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6 Things Salespeople Should Not Say

    1. “So I assume…”
    2. “Let me look your information up in the system.”
    3. “Let me be honest with you.”
    4. “If you still have a few minutes…”
    5. “If I can solve your problem, would you buy today?”
    6. “We will reduce costs and increase revenue.”

      DANGER – Mouth Operates Faster Than Brain

      Salespeople want to ask good questions or say the right thing, but at times, we tend to drift away from what we want to communicate by not paying attention to the words that come out of our mouths.

Here are six phrases that we often hear salespeople say that could be said better:

1. “So I assume…”

A reason not to say this: You are speaking for them by assuming, for example, how they’ll use your solution, what they think of your answer or an objection they may have.

Instead, you can say: “To clarify and be certain we’re on the same page…” or, help me understand your thoughts on…” 

 

2. “Let me look your information up in the system.”

A reason not to say this: Even if you don’t have a company’s information at your fingertips during a call, we suspect you won’t want a customer to sense they’re little more than a number.

Instead, you can say: “I have your information right here, please give me a moment while I review it. A short pause or pleasant banter in this situation is appropriate while pulling up information.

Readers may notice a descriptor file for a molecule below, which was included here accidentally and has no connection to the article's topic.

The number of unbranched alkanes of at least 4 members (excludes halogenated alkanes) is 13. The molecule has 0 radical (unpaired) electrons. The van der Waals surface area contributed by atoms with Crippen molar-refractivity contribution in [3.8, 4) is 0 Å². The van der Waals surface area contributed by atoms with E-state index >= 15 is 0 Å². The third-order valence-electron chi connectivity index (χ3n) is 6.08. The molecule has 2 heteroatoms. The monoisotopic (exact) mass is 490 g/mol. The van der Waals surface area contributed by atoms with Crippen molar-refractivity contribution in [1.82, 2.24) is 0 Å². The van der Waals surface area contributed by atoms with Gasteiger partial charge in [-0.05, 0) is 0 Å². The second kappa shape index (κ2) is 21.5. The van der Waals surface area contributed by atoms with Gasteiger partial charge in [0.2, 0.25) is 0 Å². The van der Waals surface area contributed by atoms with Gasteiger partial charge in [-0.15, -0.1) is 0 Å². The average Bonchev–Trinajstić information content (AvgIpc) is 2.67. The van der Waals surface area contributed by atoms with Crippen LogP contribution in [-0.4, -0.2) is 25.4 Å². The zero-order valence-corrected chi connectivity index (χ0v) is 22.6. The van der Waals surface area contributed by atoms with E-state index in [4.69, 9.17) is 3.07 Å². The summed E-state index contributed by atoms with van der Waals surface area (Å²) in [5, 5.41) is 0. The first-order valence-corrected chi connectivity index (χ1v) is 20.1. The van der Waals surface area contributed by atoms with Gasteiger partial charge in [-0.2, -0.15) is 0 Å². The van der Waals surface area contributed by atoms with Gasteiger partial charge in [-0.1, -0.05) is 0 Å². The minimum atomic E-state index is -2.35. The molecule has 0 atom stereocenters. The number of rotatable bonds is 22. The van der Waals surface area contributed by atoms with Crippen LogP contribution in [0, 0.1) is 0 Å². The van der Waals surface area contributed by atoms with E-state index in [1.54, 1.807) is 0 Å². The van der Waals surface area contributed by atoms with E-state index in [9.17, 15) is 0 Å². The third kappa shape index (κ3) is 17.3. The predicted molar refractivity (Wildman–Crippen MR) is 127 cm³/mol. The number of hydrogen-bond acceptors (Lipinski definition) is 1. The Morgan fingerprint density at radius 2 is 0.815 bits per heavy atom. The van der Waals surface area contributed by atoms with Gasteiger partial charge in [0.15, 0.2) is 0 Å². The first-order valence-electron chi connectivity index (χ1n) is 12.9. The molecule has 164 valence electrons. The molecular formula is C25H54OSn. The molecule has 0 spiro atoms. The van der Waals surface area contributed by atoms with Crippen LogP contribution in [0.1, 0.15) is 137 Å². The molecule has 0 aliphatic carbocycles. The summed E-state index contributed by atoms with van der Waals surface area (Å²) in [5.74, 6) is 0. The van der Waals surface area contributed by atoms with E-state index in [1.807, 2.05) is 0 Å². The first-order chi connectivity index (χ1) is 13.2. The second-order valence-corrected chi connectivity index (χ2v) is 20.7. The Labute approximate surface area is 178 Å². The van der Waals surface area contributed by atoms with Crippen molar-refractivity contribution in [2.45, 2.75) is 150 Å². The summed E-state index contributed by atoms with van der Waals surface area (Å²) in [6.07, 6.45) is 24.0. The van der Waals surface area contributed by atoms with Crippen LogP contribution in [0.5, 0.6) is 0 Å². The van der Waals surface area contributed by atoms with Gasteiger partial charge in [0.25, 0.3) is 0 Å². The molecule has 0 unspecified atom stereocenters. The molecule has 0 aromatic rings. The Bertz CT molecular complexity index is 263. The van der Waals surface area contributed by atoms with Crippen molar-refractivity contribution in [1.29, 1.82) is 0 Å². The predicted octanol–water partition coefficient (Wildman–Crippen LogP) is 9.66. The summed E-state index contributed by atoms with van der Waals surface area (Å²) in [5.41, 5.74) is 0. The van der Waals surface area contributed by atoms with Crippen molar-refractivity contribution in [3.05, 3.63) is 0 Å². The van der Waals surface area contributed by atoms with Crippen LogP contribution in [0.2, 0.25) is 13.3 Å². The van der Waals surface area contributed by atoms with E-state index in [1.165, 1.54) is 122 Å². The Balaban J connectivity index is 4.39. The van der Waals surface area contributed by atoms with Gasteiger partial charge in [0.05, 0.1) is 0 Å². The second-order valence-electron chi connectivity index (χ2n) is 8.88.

3. “Let me be honest with you.”

A reason not to say this: This phrase or “To tell you the truth” implies you haven’t been honest until that point. It’s hard to recover from uttering this phrase as it has a subliminal impact on your relationship with the buyer.

Instead, you can say: “As you can tell …” or “As you’ve heard …”

 

4. “If you still have a few minutes…”

A reason not to say this: If you are asking for more time than was scheduled, you may not have managed the call well. If you have something important yet to say, the question is passive and lets the buyer opt-out.

Instead, you can say: If you are past the scheduled time, say, “Can you share with me additional questions or items you’d like to explore more in-depth?” If they say yes, they give you more time, which will allow you to revisit items you’d like to emphasize.

 

5. “If I can solve your problem, would you buy today?”

A reason not to say this: The goal of using this phrase is to corner the buyer into a decision. If you’ve effectively shaped a value proposition, you don’t need the phrase. Another side effect is that it nudges the relationship into a transactional mode.

Instead, you can say: “Based on what you’ve explained, let me recommend three solutions we can provide that would help you achieve your goals.”

 

6. “We will reduce costs and increase revenue.”

A reason not to say this: This phrase and others like it – “We’ll increase productivity and decrease downtime” or “We have the best network” – are ambiguous. There are no facts, numbers, or credible sources.

Instead, you can say: “Our firm works with companies similar operations to yours, where we have reduced costs by 15%.” Or, “we’ve helped ten organizations like yours reduce downtime between 15% and 25% last year.”

 

Salespeople are in “hand-to-hand” combat with competitors, so they must be precise in what they say throughout the sales process.

It can be challenging to maintain focus in the heat of a selling situation, even for tenured salespeople.

These suggestions are the fourth in a series we’ve published. You can access the other posts below:

Things Salespeople Should Not Say #1
Things Salespeople Should Not Say #2

Things Salespeople Should Not Say #3

Things Salespeople Should Not Say #5

 

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